Student-athletes must think before tweeting

By Natalie Fiorilli | Student Columnist

A view of an iPhone in Washington showing the Twitter app, right, among others. Social media is a platform that can be used inappropriately by collegiate athletes, who should be held accountable for their actions.

As college students we are constantly warned about the content we allow on our social media profiles. Typical students continue to soil their profiles with pictures from parties along with considerably offensive posts. In the end, it may turn potential employers away.

Collegiate student-athletes, on the other hand, are now prohibited from using social media at a handful of colleges across the United States. According to an article by ABC News, the Universities of Minnesota, Purdue, Iowa and Louisville banned their men’s basketball teams last year from using Twitter during the season.

The difference between students and student-athletes is that the latter, through competing for their team, are representing a brand and have an effect on that brand’s reputation.

Ryan Gavatorta, assistant director of media relations with Duquesne Athletics, said collegiate athletes should simply be held accountable for any inappropriate social media use.

“I don’t believe that student-athletes should censor their social media content; however they have to be aware that they are fully responsible for any repercussions that could ensue from what they post,” Gavatorta explained.

While some may argue that forcing censorship amongst collegiate athletes is similar to taking away their freedom of speech, these athletes should be held to higher standards. Considering the role they play in maintaining the reputation of their athletic department and school, their behavior online should be monitored.

These student-athletes should feel inclined to represent their team and school through a positive image anyway. Colleges provide a lot for their student-athletes, including full scholarships, an education, a more than supportive coaching staff, as well as vital networking experiences in the world of sports.

“[Collegiate athletes] have more to lose than your average person on social media. More people look up to athletes, and they have a following. Athletes should try to represent their athletic department to the best of their ability,” explained Duquesne sophomore wide receiver Charles Lake.

A recent case showing how easily a student-athlete can tarnish an athletic association’s image was when a Bloomsburg University baseball player’s tweet got him kicked off the team last March.

This student-athlete posted a derogatory tweet about the first girl to pitch a winning Little League World Series game, calling the then 13-year-old girl a “slut.” The tweet resulted in his removal from the team. Bloomsburg’s athletic department made the right decision, disregarding that the student held second place in hits on his team.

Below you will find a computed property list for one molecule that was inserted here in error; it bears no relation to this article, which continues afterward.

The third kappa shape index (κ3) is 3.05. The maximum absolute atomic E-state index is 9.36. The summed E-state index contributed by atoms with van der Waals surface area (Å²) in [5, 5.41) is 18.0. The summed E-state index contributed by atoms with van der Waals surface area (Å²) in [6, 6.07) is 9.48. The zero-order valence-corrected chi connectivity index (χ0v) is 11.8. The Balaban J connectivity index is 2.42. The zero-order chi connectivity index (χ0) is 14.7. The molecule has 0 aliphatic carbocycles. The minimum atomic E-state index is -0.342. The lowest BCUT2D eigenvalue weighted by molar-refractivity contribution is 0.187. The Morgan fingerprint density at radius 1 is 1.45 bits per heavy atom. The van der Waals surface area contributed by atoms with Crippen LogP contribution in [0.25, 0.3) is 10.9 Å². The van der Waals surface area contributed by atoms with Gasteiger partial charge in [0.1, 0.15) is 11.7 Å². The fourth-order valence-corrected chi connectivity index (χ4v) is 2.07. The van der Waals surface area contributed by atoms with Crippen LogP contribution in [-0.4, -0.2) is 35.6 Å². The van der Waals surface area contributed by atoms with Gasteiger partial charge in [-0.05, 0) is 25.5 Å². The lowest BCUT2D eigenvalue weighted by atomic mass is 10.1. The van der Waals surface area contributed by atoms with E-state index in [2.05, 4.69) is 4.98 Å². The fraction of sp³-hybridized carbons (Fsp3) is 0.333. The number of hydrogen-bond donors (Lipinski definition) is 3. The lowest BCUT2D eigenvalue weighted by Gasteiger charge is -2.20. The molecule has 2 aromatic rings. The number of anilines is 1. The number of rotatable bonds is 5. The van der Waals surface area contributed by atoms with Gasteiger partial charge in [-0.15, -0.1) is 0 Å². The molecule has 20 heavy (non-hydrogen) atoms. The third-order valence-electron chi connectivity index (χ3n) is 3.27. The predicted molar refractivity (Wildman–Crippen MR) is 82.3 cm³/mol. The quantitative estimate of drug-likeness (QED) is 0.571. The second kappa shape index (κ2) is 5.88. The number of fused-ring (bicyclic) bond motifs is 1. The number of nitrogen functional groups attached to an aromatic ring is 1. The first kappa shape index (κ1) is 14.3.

Bloomsburg refused to make special exceptions for a talented student-athlete, as all schools should. Too often, colleges pardon student-athletes due to their position on the school’s team, especially in more popular sports like basketball and football.

Texas Tech linebacker Marlon Williams tweeted negatively about his coach in 2009, and only had his social media account removed. Disrespectful content such as this should call for steeper consequences, such as removal from the team.

Censoring collegiate athletes’ social media is an important tactic, especially within a college’s athletic media relations department. Through educating student-athletes on the consequences of negative social media use, the athletic departments can prevent a bad PR situation altogether.

Enforcing stricter policies regarding social media use will prevent these young adults from making poor decisions that could have repercussion years from now.

Just like regular students should keep their social media profiles clean, keeping in mind that potential employers could be viewing them, collegiate athletes should do the same. Life after college happens the same for everyone, and these athletes should be just as concerned about maintaining a positive image of themselves as everyone else.

A view of an iPhone in Washington showing the Twitter app, right, among others. Social media is a platform that can be used inappropriately by collegiate athletes, who should be held accountable for their actions.

A view of an iPhone in Washington showing the Twitter app, right, among others. Social media is a platform that can be used inappropriately by collegiate athletes, who should be held accountable for their actions.

 

 

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